This beautiful wasp is a parasitic killer
Becky Crew is a Sydney-based science communicator with a love for weird and wonderful animals. From strange behaviours and special adaptations to newly discovered species and the researchers who find them, her topics celebrate how alien yet relatable so many of the creatures that live amongst us can be.
CUCKOO WASPS belong to a special class of insects that are even more sinister than parasites.
Parasites will just take what they can from their host, and if they can keep on taking for the rest of their (are their host’s) life, that’s enough for them.
But cuckoo wasps are called parasitoids – they feed on and actually kill their hosts. They’re also cleptoparasites, because they steal their host’s provisions before they kill them.
From the insect family Chrysididae – a group entirely comprised of various forms of parasites – cuckoo wasps are the only ones that look like this.
It’s not clear what, if any, purpose the metallic iridescence serves, but back in 2009, scientists discovered that this ‘lit from within’ quality comes from light refracting through open spaces between six layers of cuticle in their tough exoskeletons.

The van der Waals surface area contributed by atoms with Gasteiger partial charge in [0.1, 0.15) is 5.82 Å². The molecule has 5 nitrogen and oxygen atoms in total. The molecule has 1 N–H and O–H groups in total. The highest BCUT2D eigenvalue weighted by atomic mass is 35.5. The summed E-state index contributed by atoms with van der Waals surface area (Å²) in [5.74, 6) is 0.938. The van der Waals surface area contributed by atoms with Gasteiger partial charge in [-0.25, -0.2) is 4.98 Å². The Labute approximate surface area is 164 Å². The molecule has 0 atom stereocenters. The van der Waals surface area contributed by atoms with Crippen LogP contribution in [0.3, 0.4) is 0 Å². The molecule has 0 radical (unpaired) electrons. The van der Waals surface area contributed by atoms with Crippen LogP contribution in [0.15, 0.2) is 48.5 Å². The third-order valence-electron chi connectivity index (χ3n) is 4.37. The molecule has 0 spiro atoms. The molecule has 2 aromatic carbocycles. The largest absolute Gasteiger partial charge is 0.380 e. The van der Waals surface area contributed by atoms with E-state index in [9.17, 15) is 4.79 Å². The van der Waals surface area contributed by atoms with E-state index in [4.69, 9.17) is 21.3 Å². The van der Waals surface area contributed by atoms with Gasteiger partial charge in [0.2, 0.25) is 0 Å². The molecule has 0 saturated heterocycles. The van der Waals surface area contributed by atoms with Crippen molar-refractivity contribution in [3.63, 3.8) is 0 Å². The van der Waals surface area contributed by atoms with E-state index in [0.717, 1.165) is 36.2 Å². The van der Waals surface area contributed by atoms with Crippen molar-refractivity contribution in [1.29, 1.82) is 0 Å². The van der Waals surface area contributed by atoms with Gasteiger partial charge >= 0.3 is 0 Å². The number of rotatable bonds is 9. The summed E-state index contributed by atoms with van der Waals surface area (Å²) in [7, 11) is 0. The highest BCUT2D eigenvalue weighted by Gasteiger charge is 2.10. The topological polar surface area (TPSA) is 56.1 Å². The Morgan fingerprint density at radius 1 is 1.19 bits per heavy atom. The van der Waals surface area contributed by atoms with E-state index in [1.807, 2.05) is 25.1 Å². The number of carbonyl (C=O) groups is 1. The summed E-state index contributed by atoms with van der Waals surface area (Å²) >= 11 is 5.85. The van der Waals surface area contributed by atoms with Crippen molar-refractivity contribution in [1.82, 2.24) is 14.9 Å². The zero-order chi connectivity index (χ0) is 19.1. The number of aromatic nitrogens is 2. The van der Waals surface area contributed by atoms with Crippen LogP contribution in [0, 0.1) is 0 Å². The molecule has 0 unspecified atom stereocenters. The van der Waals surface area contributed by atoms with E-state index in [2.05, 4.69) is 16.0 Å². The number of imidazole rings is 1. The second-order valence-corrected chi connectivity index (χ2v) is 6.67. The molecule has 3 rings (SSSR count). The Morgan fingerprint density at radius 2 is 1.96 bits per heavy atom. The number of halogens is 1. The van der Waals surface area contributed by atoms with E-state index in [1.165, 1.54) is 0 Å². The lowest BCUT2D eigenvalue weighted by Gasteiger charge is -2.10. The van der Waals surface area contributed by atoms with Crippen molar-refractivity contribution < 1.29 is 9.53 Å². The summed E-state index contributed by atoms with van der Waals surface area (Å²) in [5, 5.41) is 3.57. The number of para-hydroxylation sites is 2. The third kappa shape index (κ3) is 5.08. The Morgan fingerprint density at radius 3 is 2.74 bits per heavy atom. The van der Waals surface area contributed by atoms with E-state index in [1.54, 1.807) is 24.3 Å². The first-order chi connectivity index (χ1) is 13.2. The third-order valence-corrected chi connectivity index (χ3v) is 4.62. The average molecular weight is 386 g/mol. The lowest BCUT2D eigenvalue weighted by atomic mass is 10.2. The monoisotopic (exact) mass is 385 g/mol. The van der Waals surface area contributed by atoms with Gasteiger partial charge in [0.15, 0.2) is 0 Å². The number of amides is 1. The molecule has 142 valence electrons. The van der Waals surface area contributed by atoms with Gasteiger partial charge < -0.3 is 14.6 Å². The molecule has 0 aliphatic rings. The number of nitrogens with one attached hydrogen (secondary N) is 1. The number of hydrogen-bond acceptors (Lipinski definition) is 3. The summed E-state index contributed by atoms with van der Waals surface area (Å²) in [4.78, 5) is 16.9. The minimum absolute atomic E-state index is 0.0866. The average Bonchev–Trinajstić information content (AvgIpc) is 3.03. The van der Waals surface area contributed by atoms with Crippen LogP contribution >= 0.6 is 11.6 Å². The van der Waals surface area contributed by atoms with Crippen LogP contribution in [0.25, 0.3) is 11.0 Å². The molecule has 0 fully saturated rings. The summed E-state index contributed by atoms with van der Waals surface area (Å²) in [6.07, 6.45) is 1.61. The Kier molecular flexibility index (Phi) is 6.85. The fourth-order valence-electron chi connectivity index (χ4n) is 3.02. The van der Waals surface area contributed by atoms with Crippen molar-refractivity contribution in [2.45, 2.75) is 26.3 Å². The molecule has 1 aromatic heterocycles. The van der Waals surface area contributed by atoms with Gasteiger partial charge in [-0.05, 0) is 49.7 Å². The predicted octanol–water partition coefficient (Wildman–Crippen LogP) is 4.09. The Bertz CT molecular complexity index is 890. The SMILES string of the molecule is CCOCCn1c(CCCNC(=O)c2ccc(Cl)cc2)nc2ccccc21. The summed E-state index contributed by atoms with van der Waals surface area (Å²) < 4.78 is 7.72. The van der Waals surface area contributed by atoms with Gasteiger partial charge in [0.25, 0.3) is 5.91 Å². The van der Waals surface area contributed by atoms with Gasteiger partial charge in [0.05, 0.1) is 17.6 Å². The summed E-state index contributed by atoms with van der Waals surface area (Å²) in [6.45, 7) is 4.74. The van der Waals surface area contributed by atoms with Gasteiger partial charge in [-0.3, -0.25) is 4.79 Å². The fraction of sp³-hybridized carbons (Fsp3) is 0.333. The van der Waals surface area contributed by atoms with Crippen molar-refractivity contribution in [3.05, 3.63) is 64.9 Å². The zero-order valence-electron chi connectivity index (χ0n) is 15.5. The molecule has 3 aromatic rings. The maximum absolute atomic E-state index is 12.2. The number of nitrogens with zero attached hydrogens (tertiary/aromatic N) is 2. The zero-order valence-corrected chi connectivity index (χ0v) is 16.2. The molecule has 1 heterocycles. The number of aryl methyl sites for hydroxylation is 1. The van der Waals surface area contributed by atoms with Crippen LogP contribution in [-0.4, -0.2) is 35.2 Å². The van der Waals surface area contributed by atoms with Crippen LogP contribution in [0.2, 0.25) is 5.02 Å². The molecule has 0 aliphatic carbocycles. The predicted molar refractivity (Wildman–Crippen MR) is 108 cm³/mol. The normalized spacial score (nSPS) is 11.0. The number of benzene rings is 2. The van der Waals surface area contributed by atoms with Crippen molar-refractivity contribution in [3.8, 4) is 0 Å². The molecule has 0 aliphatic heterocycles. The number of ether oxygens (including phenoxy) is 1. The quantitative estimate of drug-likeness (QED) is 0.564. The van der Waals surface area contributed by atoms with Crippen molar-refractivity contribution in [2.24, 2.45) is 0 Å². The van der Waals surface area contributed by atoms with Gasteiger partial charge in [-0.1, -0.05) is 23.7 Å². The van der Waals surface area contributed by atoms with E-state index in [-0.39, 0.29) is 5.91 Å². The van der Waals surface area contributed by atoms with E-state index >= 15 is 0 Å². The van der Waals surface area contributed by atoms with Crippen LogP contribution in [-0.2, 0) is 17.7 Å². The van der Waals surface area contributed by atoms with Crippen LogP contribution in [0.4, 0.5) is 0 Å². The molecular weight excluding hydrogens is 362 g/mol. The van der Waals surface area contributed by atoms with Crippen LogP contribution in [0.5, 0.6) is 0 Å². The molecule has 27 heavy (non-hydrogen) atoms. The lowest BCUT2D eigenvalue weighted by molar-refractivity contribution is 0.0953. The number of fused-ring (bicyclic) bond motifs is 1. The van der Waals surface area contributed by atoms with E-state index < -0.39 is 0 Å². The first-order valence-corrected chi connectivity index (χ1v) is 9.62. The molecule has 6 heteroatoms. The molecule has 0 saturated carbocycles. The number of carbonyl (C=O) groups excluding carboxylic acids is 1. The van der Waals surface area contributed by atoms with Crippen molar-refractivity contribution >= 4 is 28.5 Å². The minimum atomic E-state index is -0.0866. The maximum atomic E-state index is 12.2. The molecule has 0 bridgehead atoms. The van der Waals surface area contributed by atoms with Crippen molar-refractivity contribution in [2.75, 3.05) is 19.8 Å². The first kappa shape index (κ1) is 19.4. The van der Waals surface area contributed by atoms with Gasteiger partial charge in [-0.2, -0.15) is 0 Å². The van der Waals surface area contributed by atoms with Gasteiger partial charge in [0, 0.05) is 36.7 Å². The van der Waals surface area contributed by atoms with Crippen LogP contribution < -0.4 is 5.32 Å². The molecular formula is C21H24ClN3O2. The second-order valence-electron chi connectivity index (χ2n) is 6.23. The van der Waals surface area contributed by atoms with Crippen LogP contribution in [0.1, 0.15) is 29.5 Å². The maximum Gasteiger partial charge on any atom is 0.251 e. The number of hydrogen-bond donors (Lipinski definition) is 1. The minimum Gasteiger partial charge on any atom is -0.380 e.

It’s clear to see why they’ve been nicknamed emerald or jewel wasps.
Like the cuckoo bird, cuckoo wasps will infiltrate the nests of other wasps and bees, and lay their eggs alongside their hosts’ offspring. Once these eggs hatch, the young cuckoo wasps larvae will feed on food stored in the nest for the host’s offspring, such as a paralysed spider or caterpillar.
When that food supply dries up, they’ll turn on the host’s offspring and eat those, too.
Cuckoo wasps from a number of different species are found all over Australia, with Stilbum cyanurum (the one pictured above) being the largest and arguably the most beautiful.
While our cuckoo wasps tend to be found in green, blue, or purple hues, in the Northern Hemisphere, they’ve also got red and gold cuckoo wasps, like this one, called Hedychrum rutilans, found in Brittany, France:
(Image Credit: Frank Vassen/Flickr)
If you’re lucky enough to spot one of these beauties in your background, don’t freak out too much about the prospect of a nasty sting – according to the Western Australian Museum, it’s not actually clear if our cuckoo wasps are capable of stinging, but it’s best to be wary around the big ones:
“Female cuckoo wasps are widely believed to be unable to sting, the sting apparatus being reduced and supposedly non-functional, yet cases are known where people have received painful stings from larger species. A long, thin appendage may sometimes be seen extending from the tip of the female abdomen. This is not a ‘stinger’, but an ovipositor used for inserting eggs into a nest of a host.”
If you want to see something incredibly cool, here’s a cuckoo wasp sleeping:
If 2008 can bring us anything, let it be a sleep as peaceful as that.